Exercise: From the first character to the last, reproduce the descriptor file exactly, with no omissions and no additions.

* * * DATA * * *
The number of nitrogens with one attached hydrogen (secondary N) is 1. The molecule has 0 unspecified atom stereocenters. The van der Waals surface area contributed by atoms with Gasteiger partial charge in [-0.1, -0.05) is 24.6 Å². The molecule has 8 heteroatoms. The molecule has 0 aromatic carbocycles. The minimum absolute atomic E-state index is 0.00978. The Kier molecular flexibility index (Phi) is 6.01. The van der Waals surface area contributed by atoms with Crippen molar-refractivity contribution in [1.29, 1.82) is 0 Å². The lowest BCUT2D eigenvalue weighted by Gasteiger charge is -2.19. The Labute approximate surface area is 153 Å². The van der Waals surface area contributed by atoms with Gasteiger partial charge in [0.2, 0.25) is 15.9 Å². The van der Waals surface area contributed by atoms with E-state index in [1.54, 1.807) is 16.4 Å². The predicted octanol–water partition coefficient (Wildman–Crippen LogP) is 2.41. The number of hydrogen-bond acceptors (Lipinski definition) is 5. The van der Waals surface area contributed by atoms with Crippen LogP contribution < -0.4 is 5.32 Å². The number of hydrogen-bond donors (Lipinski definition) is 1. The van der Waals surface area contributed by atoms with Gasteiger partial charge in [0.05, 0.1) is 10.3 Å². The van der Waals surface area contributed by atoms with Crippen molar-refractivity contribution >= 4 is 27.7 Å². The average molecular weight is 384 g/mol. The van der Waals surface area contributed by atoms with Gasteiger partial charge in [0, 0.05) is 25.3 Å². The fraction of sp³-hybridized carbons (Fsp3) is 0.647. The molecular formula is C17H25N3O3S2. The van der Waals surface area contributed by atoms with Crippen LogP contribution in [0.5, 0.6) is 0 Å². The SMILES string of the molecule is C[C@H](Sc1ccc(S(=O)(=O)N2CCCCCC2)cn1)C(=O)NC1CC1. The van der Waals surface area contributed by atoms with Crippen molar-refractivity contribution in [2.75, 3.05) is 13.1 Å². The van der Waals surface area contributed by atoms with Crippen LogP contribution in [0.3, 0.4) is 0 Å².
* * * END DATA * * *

The number of nitrogens with one attached hydrogen (secondary N) is 1. The molecule has 0 unspecified atom stereocenters. The van der Waals surface area contributed by atoms with Gasteiger partial charge in [-0.1, -0.05) is 24.6 Å². The molecule has 8 heteroatoms. The molecule has 0 aromatic carbocycles. The minimum absolute atomic E-state index is 0.00978. The Kier molecular flexibility index (Phi) is 6.01. The van der Waals surface area contributed by atoms with Crippen molar-refractivity contribution in [1.29, 1.82) is 0 Å². The lowest BCUT2D eigenvalue weighted by Gasteiger charge is -2.19. The Labute approximate surface area is 153 Å². The van der Waals surface area contributed by atoms with Gasteiger partial charge in [0.2, 0.25) is 15.9 Å². The van der Waals surface area contributed by atoms with E-state index in [1.54, 1.807) is 16.4 Å². The predicted octanol–water partition coefficient (Wildman–Crippen LogP) is 2.41. The number of hydrogen-bond acceptors (Lipinski definition) is 5. The van der Waals surface area contributed by atoms with Crippen LogP contribution < -0.4 is 5.32 Å². The number of hydrogen-bond donors (Lipinski definition) is 1. The van der Waals surface area contributed by atoms with Gasteiger partial charge in [0.05, 0.1) is 10.3 Å². The van der Waals surface area contributed by atoms with Crippen molar-refractivity contribution >= 4 is 27.7 Å². The average molecular weight is 384 g/mol. The van der Waals surface area contributed by atoms with Gasteiger partial charge in [0, 0.05) is 25.3 Å². The fraction of sp³-hybridized carbons (Fsp3) is 0.647. The molecular formula is C17H25N3O3S2. The van der Waals surface area contributed by atoms with Crippen LogP contribution in [0.5, 0.6) is 0 Å². The SMILES string of the molecule is C[C@H](Sc1ccc(S(=O)(=O)N2CCCCCC2)cn1)C(=O)NC1CC1. The van der Waals surface area contributed by atoms with Crippen molar-refractivity contribution in [2.75, 3.05) is 13.1 Å². The van der Waals surface area contributed by atoms with Crippen LogP contribution in [0.3, 0.4) is 0 Å².